Commodities | Sep 10 2020
A glance through the latest expert views and predictions about commodities. Gold; iron ore; coking coal; and base metals.
-Gold price likely to be stronger for longer
-Is further upside in the iron ore price likely?
-Risk to the downside in chasing copper price
-Implied demand growth for aluminium a mystery
By Eva Brocklehurst
A strengthening Australian dollar has chewed the margins for Australian gold producers, JPMorgan notes, and estimates are downgraded by -5-10% for the short term as a result. Still, stocks are beginning to price in more modest FY21 guidance and valuations are not considered stretched.
Morgans, meanwhile, suspects the gold price will be stronger for longer, i.e. at least the next 1-2 years, as central banks increase money printing to support their respective economies throughout the pandemic
The US Federal Reserve has also put upside pressure on the US dollar gold price in shifting its policy on inflation targets, although the response may be more subdued in Australian dollar terms.
The Australian dollar gold price rose to a high of $2800/oz and is currently around $2650/oz. This compares with $1800/oz at the beginning of 2019. No two gold miners are the same, as scale of production, jurisdiction and number of operations feature in market valuations.
In this way, Morgans suggests the larger miners have safer options regarding the gold price as production is spread across several operations. In contrast, small producers may offer more leverage but are relatively high risk.
Within the broker's coverage, Ramelius Resources ((RMS)) and Regis Resources ((RRL)) are preferred producers for a combination of scale, management, cost discipline and delivery. For those comfortable with development, West African Resources ((WAF)) and Westgold Resources ((WGX)) also rank well.
JPMorgan upgrades Newcrest Mining ((NCM)) to Overweight and Regis Resources and Saracen Mineral Holdings ((SAR)) to Neutral. JPMorgan retains a long-term gold price forecast of US$1600/oz with an AUD rate of US$0.74.
Credit Suisse asserts the iron ore price should hold up, despite Chinese authorities attempting to pressure the price down. Margins in steel have disappeared and the broker suspects mills are complaining that all the benefits of stimulus have gone to overseas iron ore producers.
Credit Suisse envisages little risk in subduing the demand for steel at this point in time as inventory is relatively elevated. The autumn construction season in China is likely to mean inventory is consumed as well as new production, although a further climb in the iron ore price appears more difficult.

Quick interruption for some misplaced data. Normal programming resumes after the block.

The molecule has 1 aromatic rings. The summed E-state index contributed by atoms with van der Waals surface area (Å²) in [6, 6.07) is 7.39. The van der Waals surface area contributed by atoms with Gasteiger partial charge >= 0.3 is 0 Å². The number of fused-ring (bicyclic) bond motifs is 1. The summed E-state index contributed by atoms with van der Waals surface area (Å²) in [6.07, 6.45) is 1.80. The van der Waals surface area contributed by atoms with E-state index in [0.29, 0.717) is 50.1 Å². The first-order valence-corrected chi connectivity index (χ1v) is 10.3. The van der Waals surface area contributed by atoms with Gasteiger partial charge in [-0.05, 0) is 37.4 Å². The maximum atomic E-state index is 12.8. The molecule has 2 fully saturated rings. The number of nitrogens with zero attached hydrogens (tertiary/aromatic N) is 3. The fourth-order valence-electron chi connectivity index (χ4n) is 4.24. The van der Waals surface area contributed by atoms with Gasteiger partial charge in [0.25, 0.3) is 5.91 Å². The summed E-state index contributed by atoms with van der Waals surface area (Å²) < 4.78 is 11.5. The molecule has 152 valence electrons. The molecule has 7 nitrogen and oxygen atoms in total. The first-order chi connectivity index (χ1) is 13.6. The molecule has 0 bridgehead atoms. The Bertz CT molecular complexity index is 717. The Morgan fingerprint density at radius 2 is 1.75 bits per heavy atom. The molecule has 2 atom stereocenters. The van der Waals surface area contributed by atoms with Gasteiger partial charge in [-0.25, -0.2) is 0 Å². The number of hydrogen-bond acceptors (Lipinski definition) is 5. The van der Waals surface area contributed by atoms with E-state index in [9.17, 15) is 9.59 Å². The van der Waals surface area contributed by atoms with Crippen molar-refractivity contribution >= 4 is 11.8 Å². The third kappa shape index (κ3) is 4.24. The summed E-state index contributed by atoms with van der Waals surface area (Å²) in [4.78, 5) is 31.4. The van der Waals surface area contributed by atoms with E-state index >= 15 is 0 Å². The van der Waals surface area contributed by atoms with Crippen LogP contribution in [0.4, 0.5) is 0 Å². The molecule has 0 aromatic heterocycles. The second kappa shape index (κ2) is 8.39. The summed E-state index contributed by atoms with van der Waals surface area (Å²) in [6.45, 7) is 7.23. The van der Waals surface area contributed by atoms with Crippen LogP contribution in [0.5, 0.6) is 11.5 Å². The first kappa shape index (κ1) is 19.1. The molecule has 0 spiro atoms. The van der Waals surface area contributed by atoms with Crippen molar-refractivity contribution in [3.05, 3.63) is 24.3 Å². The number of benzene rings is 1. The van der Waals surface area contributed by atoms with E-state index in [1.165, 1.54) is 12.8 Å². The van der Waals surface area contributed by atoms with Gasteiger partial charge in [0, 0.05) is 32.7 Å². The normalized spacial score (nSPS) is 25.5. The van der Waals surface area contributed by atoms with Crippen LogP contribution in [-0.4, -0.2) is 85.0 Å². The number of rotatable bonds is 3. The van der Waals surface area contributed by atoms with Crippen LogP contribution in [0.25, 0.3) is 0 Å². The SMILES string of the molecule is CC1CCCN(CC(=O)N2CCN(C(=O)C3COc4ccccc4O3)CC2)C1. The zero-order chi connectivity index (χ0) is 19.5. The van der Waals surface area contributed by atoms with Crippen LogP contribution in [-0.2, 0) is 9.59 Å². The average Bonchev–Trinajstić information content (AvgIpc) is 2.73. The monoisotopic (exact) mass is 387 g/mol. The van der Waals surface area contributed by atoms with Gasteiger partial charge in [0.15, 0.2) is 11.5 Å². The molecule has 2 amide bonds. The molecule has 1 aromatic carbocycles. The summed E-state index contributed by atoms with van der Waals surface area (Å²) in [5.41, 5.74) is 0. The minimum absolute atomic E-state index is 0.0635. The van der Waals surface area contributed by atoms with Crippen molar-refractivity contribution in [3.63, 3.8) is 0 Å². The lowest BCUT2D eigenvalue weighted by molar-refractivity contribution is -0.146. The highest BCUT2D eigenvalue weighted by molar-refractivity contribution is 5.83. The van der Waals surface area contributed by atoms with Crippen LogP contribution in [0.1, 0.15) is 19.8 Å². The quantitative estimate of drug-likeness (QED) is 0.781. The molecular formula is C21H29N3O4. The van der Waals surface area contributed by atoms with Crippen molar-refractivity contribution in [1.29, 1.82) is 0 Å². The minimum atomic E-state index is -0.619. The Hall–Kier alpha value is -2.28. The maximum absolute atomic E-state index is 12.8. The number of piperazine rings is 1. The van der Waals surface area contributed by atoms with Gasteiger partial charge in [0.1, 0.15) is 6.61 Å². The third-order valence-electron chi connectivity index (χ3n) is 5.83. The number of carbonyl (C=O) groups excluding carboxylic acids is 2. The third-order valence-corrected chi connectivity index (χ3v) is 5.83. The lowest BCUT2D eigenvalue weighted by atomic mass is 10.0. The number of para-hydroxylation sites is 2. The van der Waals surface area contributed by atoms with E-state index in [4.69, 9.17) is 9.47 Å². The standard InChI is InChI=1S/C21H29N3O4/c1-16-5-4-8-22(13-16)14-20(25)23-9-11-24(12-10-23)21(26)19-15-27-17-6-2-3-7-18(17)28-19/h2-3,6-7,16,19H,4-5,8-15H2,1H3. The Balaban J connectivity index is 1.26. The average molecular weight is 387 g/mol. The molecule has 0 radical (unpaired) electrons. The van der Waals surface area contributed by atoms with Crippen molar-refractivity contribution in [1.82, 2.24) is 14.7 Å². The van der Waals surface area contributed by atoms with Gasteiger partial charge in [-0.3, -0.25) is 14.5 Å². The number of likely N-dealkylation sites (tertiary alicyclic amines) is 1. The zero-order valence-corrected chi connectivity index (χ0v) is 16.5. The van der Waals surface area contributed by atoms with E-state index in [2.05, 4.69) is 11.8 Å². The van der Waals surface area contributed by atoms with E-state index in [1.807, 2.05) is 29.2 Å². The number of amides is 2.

Macquarie notes demand outside of China is also recovering. Benchmark iron ore prices have averaged US$116/t for the September quarter. Meanwhile, major Australian miners continue to ship at strong rates with July volumes matching April and August producing a run rate of around 818mtpa.
The current strength underpins upside risk to the broker's earnings forecasts with 11% upside cited for BHP Group ((BHP)), 23% for Rio Tinto ((RIO)), 38% for Fortescue Metals ((FMG)), 9% for Mineral Resources ((MIN)), 25% for Mount Gibson Iron ((MGX)) and 14% for Champion Iron ((CIA)).
JPMorgan upgrades Fortescue Metals to Overweight, becoming more confident iron ore prices will remain buoyant. The broker concedes that its previous -20% forecast discount in the company's iron ore price realisation was too bearish.
The estimate now reflects an improving product mix and the valuation for the stock rises to $20/share, with the next three years' average projected dividend yield set at 9%. Meanwhile, valuations for BHP and Rio Tinto are compelling, in the broker's view, on current metrics. One-year forward free cash flow yields are calculated at 8.2% in FY21 for BHP and 11% for Rio.
Credit Suisse's top pick in commodities is metallurgical (coking) coal, expecting the price to lift in the fourth quarter. Indian steel mills are increasing production and depleting inventory and should return to the coal market by the fourth quarter. In Japan some blast furnaces are expected to re-start by October and spot trade from these markets should allow the metallurgical coal price to rise.
Credit Suisse asserts risk is to the downside in chasing the current copper price, as the fundamental reason for the increase has passed. A price of around US$3.10/lb now reflects depleted London Metal Exchange (LME) stocks after record copper imports by China.
China's imports are expected to fall sharply and surplus copper from elsewhere, where demand remains soft, should now be available to refill warehouses. While there is the potential for the arbitrage to re-open later in the year and copper demand in China is likely to be positive, this is not yet a fait accompli and there is great uncertainty, the broker assesses.
That said, copper fabricators are experiencing strong activity and if that follows through then a new wave of demand has probably begun and demand growth in China may be significantly greater than the 2.5% Credit Suisse forecasts for 2020. As a result, imports may be needed later in the year, but for now the trade appears to be over.
Copper and nickel are well above Macquarie's forecasts which underpin a preference for OZ Minerals ((OZL)) (copper) and Western Areas ((WSA)), Nickel Mines ((NIC)) & Mincor Resources ((MCR)) (nickel).